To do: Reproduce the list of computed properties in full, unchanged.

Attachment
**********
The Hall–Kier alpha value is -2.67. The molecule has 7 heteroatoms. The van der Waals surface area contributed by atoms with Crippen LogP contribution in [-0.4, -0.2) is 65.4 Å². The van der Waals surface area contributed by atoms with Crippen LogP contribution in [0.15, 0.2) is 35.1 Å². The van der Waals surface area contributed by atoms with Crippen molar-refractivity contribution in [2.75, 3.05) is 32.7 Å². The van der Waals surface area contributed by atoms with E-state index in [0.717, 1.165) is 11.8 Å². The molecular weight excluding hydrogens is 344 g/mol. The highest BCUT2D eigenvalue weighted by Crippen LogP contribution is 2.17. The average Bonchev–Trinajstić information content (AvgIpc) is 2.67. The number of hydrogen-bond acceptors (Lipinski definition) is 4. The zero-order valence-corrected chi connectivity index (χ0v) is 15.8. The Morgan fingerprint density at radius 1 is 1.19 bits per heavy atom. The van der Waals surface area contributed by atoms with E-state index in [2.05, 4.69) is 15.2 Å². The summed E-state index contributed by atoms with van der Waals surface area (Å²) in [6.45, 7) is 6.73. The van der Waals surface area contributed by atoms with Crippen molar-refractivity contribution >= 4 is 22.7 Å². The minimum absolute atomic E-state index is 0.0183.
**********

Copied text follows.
The Hall–Kier alpha value is -2.67. The molecule has 7 heteroatoms. The van der Waals surface area contributed by atoms with Crippen LogP contribution in [-0.4, -0.2) is 65.4 Å². The van der Waals surface area contributed by atoms with Crippen LogP contribution in [0.15, 0.2) is 35.1 Å². The van der Waals surface area contributed by atoms with Crippen molar-refractivity contribution in [2.75, 3.05) is 32.7 Å². The van der Waals surface area contributed by atoms with E-state index in [0.717, 1.165) is 11.8 Å². The molecular weight excluding hydrogens is 344 g/mol. The highest BCUT2D eigenvalue weighted by Crippen LogP contribution is 2.17. The average Bonchev–Trinajstić information content (AvgIpc) is 2.67. The number of hydrogen-bond acceptors (Lipinski definition) is 4. The zero-order valence-corrected chi connectivity index (χ0v) is 15.8. The Morgan fingerprint density at radius 1 is 1.19 bits per heavy atom. The van der Waals surface area contributed by atoms with E-state index in [2.05, 4.69) is 15.2 Å². The summed E-state index contributed by atoms with van der Waals surface area (Å²) in [6.45, 7) is 6.73. The van der Waals surface area contributed by atoms with Crippen molar-refractivity contribution >= 4 is 22.7 Å². The minimum absolute atomic E-state index is 0.0183.